I cut open the outer race and take pics of the innner and outer race grooves. Very unusual, not seen by me before. Previously I have seen significant pitting of the races. In this case there are pits in the races, both innner and outer, but the pits are axial in orientation. Like I'd expect from excess pressures in pressing the bearing onto its seat. Not the kind of pitting I've seen in the past where pitting runs radially around the races.
I hope the pics show what I am talking about. The transverse lines seen in the pics are actually pitting of the races in an axial direction. These are not defects in the races that would result from wear during rotation of the bearing. They are consistent with what might happen if someone pressed the bearing onto its seat with forces directed through the outer race, through the balls, and onto the inner race. Or.... what? I don't know.....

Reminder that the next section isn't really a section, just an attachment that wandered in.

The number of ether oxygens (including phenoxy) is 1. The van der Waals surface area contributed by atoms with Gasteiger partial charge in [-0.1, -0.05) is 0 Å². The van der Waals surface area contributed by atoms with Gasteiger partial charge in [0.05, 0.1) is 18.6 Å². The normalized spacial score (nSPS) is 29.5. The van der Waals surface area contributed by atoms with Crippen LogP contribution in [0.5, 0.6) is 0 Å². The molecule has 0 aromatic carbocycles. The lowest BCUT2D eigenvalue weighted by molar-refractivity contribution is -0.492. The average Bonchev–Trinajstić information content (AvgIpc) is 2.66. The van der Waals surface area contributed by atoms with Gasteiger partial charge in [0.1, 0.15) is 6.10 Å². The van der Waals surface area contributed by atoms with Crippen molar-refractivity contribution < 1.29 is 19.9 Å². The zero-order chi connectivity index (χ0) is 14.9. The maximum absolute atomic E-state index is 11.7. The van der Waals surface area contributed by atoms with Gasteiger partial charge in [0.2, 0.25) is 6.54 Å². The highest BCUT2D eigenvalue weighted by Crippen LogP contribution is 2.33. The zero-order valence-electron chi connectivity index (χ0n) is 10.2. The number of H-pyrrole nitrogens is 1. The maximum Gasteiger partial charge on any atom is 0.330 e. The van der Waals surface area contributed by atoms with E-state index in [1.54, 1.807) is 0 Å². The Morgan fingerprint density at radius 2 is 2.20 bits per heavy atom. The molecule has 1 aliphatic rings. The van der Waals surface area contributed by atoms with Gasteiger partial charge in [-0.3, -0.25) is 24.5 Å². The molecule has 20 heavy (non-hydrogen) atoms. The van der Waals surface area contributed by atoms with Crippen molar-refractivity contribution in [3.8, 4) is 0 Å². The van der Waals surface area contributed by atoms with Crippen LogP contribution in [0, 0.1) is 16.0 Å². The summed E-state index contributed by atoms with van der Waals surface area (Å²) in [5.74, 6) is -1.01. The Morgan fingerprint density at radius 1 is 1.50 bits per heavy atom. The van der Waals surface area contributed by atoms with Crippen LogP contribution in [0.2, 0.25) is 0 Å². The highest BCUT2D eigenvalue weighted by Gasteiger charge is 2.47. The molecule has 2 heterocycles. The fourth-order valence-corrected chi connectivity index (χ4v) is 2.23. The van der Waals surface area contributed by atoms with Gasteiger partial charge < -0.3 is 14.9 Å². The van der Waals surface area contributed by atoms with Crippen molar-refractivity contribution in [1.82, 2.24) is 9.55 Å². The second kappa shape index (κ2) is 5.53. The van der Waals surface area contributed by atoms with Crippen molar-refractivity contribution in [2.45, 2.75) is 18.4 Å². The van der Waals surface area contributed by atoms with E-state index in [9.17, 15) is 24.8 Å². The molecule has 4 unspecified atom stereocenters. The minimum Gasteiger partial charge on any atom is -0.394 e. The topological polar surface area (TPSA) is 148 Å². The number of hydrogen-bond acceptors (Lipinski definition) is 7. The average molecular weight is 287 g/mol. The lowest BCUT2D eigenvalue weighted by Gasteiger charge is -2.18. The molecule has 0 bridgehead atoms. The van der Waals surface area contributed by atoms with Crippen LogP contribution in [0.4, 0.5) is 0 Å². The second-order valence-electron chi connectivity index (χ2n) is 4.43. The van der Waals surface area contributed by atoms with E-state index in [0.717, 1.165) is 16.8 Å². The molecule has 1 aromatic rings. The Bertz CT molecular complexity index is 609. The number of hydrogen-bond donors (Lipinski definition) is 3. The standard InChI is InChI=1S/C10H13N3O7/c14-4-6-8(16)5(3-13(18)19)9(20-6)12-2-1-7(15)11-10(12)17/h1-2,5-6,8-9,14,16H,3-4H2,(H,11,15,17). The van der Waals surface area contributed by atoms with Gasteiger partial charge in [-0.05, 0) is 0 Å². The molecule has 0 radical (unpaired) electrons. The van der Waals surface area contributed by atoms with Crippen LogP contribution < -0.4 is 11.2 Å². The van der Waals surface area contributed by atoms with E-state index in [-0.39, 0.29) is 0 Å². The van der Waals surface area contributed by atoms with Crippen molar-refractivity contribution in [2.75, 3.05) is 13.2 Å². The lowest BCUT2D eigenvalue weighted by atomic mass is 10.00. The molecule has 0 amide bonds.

your comments please.
RealWing
DavidS
Niel
Please comment.
This is different to me and rather strange.
Thanks and best regards from the Deep South of Vermont,
C.

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Our "semi" quiet riot
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post #7 of 48 Old May 20th, 2010, 6:52 pm Thread Starter
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Re: Engineers, look at this bearing please

Quote:
Originally Posted by fpmlt
Curtis, could those have been caused when the bearing was pulled? I didn't see the process when that was done, so don't know how they did it, other than knowing that they used a torch. I tried to get it off my self, but broke my puller trying. No pounding by me, just an air impact, and the puller snapped during that.